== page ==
At 19, I planned to go to England with my then-boyfriend.  I worked my entire freshman year of college to save up enough money for flights, train tickets, souvenirs, ect. A last minute change of plans on his part meant either go by myself  or not go at all.  And so I went.  By myself.  Which was the last thing in the world I wanted to do. I hate asking for directions, or talking to strangers.  I don’t trust easily. But I went anyway. And I had fun.  I learned to trust my judgement.  I learned not to be scared of everything and everyone.  I hung out in pubs in England.  I discovered the joys of hiking in Wales. I discovered Harry Potter in Scotland. Sure, I read some when I was out eating.  I didn’t eat a whole lot of dinners in restaurants.  I was 19!  I wouldn’t have felt comfortable eating in restaurants with someone.

sleepy kitty at the farm
At Muckross Farm in Ireland

What I did learn is that young, solo female travelers are pretty much on the lowest of the low of  in terms of travelers. Couples have safety in numbers, even groups of 2 or 3 females traveling together have it made compared to the single traveler, and male solo travelers — well, it’s just different for a solo man. And as I’ve gotten older, well, let’s just say I attract less attention than I used to– and I am more than OK with that. Of course I still get nervous if I get lost and followed by strangers; that’s just the evolutionary equivalent of being chased by saber toothed tigers.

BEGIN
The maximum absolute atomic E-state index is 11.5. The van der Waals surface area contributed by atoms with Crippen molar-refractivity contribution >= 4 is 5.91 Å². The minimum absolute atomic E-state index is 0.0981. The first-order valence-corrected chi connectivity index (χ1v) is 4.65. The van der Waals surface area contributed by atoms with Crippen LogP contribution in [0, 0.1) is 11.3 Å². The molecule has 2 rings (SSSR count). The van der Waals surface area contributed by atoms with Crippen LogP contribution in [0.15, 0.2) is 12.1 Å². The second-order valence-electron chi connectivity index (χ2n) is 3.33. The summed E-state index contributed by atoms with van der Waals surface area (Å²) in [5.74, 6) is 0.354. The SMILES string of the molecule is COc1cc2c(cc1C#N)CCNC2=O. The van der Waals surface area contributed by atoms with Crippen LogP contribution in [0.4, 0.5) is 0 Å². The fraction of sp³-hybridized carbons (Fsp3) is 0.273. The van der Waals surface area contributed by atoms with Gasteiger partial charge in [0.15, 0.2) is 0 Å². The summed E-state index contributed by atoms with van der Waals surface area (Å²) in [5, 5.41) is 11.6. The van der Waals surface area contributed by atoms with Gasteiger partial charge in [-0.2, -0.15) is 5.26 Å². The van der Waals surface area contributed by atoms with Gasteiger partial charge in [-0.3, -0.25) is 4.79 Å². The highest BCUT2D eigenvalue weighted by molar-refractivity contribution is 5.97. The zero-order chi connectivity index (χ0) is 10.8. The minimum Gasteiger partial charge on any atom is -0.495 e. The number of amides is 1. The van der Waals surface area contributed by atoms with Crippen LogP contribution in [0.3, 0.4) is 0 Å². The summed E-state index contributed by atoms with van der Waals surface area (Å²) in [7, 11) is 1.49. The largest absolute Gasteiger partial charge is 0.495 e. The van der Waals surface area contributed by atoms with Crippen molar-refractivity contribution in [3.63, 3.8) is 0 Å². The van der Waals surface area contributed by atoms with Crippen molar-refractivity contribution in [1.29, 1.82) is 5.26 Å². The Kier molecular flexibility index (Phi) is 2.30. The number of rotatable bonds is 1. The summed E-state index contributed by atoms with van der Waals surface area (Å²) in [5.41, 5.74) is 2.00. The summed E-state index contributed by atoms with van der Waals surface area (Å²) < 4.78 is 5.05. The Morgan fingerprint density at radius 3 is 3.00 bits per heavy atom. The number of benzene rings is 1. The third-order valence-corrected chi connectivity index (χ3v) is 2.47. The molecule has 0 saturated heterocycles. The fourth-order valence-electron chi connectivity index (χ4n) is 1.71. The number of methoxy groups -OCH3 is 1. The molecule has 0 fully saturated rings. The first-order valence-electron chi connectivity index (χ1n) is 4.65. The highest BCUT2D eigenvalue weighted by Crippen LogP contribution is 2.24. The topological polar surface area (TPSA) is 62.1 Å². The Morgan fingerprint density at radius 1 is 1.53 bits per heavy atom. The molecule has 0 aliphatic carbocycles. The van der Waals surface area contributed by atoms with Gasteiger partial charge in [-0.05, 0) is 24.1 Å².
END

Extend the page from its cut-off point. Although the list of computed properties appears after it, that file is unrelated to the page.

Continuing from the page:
Taking Risks

There is no one-size fits all rule. Life, and travel, is about constantly assessing a situation, making predictions, observations, and acting based on those assessments. I do this everyday at work. Seeing people, assessing the situation, making decisions based on those assessments. Traveling [and working in healthcare] has greatly increased my ability to size up a situation and a person and make an accurate judgment. In talking to people from all walks of life, all cultures, backgrounds, attitudes I have created a mental book of knowledge from which I pull when I encounter something new. If safety is the topic, then I have only increased my safety by traveling and added new experiences from which I can draw in uncertain situations.

So what have I learned